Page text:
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Influence of serological factors and BMI on the blood pressure/hematocrit association in healthy young men and women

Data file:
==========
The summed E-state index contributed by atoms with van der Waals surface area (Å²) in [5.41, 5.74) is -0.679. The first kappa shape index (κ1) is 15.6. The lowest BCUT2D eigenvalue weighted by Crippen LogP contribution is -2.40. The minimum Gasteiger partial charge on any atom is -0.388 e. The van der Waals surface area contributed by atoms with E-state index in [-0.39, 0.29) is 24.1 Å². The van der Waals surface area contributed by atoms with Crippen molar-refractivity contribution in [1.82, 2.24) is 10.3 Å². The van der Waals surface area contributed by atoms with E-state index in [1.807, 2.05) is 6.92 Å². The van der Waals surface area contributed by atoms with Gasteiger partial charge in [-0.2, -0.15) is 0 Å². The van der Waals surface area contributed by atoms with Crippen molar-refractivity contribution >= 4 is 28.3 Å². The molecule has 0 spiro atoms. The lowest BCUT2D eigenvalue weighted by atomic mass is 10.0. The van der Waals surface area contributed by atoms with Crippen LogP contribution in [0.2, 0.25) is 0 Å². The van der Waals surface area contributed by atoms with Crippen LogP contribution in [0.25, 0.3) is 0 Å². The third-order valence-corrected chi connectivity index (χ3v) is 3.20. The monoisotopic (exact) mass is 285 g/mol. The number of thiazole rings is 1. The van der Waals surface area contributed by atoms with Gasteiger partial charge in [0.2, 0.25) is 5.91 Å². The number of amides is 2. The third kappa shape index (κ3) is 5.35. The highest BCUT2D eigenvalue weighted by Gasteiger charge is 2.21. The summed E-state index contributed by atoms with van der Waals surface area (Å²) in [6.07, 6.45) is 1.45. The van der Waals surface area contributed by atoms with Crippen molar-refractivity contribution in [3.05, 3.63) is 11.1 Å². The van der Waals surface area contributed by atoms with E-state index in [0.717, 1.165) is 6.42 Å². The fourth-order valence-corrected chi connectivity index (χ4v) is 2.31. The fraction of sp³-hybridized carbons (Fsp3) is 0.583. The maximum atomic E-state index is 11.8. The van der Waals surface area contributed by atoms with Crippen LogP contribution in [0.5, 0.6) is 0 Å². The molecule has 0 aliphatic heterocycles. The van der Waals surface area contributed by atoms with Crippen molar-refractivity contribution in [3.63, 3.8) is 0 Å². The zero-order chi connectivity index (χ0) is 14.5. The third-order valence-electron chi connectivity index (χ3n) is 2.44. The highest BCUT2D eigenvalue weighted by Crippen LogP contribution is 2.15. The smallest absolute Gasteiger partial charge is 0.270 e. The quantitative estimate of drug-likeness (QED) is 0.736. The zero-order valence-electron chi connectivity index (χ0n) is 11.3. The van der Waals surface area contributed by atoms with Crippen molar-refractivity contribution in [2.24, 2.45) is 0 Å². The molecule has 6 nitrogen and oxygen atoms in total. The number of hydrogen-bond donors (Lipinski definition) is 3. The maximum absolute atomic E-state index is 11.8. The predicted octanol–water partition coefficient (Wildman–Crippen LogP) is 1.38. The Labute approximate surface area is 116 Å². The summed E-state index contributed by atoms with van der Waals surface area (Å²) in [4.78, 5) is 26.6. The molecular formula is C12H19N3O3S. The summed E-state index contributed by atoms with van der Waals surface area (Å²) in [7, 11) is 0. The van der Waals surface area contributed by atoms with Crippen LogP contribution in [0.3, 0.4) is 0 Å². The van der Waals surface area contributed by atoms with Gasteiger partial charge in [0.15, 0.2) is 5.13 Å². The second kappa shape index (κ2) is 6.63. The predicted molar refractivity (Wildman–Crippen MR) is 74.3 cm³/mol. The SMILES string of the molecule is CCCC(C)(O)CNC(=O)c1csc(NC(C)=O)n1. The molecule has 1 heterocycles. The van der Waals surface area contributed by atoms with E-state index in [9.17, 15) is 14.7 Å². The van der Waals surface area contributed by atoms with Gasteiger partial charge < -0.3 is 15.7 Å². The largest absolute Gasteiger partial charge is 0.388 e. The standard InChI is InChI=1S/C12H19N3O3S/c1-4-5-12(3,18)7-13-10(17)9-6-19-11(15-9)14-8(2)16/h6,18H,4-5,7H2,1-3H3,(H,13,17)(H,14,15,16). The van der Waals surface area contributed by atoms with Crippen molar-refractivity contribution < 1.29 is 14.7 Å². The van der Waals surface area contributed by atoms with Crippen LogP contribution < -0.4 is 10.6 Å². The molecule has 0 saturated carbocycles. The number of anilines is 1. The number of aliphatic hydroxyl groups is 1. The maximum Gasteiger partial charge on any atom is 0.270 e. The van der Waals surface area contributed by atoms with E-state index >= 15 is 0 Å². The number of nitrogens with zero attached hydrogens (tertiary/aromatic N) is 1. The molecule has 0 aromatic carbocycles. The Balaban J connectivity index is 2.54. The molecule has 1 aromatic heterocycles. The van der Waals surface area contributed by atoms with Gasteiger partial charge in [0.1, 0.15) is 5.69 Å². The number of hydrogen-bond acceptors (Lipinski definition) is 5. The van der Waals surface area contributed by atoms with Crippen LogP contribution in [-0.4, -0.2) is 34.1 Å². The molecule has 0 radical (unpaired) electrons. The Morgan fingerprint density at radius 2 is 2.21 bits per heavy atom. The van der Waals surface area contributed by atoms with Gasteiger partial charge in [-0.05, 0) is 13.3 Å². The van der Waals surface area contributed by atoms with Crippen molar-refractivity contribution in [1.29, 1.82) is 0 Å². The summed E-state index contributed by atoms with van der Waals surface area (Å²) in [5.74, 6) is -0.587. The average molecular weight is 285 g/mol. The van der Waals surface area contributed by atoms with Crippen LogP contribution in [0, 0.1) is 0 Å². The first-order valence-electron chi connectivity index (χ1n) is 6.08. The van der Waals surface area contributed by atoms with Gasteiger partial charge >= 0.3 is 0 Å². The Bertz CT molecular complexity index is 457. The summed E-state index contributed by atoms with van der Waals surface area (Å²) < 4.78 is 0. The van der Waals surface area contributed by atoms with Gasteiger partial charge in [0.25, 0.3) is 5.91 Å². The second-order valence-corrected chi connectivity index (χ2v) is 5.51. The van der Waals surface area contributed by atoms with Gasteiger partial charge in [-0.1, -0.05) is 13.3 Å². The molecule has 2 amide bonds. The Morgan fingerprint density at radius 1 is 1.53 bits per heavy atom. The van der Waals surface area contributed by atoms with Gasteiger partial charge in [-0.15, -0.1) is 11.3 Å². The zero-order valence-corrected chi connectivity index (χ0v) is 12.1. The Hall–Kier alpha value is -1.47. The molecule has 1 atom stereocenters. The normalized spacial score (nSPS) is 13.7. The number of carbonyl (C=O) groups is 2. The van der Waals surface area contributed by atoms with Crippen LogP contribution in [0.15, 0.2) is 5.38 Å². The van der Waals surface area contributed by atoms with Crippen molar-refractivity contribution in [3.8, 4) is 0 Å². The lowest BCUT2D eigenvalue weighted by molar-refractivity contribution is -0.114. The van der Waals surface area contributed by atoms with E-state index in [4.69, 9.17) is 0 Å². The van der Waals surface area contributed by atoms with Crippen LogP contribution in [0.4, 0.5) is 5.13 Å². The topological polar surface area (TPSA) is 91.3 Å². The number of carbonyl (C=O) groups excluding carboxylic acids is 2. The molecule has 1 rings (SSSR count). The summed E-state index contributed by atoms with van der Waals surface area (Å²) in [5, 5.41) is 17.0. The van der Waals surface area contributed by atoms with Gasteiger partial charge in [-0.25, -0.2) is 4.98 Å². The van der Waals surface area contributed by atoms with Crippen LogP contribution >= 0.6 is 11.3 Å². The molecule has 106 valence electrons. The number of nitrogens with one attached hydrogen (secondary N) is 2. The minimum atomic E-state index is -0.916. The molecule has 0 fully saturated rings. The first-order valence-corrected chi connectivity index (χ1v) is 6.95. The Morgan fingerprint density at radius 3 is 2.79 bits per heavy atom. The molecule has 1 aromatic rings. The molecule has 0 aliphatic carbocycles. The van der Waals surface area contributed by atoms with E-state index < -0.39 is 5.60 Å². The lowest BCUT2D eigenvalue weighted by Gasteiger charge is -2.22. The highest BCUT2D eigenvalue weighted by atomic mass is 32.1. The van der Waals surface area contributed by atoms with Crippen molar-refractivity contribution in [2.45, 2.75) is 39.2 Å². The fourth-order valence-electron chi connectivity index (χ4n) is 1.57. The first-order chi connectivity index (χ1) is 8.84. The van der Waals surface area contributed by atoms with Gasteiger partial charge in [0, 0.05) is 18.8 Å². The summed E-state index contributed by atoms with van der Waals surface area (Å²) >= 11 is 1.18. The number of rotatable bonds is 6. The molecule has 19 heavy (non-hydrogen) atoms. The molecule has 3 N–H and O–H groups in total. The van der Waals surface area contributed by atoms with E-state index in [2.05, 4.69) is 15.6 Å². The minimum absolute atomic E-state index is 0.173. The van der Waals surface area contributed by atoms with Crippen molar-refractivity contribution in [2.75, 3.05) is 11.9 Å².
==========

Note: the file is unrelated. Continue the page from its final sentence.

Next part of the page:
The association between mean arterial blood pressure (MAP) and hematocrit (Hct) as a surrogate for blood viscosity was investigated in a young (average 20.0±2.3 years), healthy population of 174 men and 442 women. Health status was assessed by clinical examination and serological evaluation. Individuals with severe anemia or hemoconcentration, prior traumas or major surgical intervention, smokers, and pregnant or lactating women were excluded from the study. The MAP/Hct association was positive and significant (P=0.04) for women and negative, albeit not significantly so, for men. The MAP/Hct association was also evaluated in subgroups of the same population with a progressive step-by-step exclusion of: individuals with cholesterol >200 mg/dL; triglycerides >200 mg/dL; body mass index >25 kg/m(2); and glucose >100 mg/dL. This consecutively reduced the strength of the positive MAP/Hct association in women, which became negative - although not significantly so - when all anomalously high factors were excluded. The same trend was found in men. Our study indicates that previously reported positive trends in the relationship between the MAP and Hct in the population are not present in a young, healthy population of men or women that excludes individuals with the confounding factors of above normal serological values and BMI.

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